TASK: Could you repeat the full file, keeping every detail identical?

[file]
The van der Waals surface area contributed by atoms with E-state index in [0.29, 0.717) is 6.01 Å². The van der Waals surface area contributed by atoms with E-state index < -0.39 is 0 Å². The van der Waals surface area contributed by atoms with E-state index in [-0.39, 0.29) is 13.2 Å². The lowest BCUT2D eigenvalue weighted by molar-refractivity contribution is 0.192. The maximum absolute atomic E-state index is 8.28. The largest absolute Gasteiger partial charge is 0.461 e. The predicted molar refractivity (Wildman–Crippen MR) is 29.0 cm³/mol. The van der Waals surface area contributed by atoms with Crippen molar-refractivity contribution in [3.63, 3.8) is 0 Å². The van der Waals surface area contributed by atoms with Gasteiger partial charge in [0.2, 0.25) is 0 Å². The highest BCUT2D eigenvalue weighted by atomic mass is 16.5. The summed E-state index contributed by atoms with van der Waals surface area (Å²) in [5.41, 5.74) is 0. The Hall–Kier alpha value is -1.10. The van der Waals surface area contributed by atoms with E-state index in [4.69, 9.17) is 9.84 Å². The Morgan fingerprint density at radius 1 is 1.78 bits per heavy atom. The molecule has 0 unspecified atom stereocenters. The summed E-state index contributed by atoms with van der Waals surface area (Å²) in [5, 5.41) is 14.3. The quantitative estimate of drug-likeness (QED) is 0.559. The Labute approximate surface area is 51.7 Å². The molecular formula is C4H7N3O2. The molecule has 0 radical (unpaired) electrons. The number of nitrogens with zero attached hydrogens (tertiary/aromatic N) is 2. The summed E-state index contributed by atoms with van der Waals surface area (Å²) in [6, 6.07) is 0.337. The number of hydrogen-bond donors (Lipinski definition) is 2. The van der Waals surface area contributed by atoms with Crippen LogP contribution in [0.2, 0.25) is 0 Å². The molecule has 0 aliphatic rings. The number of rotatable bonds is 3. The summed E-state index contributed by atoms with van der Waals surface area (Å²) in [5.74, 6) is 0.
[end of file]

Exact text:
The van der Waals surface area contributed by atoms with E-state index in [0.29, 0.717) is 6.01 Å². The van der Waals surface area contributed by atoms with E-state index < -0.39 is 0 Å². The van der Waals surface area contributed by atoms with E-state index in [-0.39, 0.29) is 13.2 Å². The lowest BCUT2D eigenvalue weighted by molar-refractivity contribution is 0.192. The maximum absolute atomic E-state index is 8.28. The largest absolute Gasteiger partial charge is 0.461 e. The predicted molar refractivity (Wildman–Crippen MR) is 29.0 cm³/mol. The van der Waals surface area contributed by atoms with Crippen molar-refractivity contribution in [3.63, 3.8) is 0 Å². The van der Waals surface area contributed by atoms with Gasteiger partial charge in [0.2, 0.25) is 0 Å². The highest BCUT2D eigenvalue weighted by atomic mass is 16.5. The summed E-state index contributed by atoms with van der Waals surface area (Å²) in [5.41, 5.74) is 0. The Hall–Kier alpha value is -1.10. The van der Waals surface area contributed by atoms with E-state index in [4.69, 9.17) is 9.84 Å². The Morgan fingerprint density at radius 1 is 1.78 bits per heavy atom. The molecule has 0 unspecified atom stereocenters. The summed E-state index contributed by atoms with van der Waals surface area (Å²) in [5, 5.41) is 14.3. The quantitative estimate of drug-likeness (QED) is 0.559. The Labute approximate surface area is 51.7 Å². The molecular formula is C4H7N3O2. The molecule has 0 radical (unpaired) electrons. The number of nitrogens with zero attached hydrogens (tertiary/aromatic N) is 2. The summed E-state index contributed by atoms with van der Waals surface area (Å²) in [6, 6.07) is 0.337. The number of hydrogen-bond donors (Lipinski definition) is 2. The van der Waals surface area contributed by atoms with Crippen LogP contribution in [0.2, 0.25) is 0 Å². The molecule has 0 aliphatic rings. The number of rotatable bonds is 3. The summed E-state index contributed by atoms with van der Waals surface area (Å²) in [5.74, 6) is 0.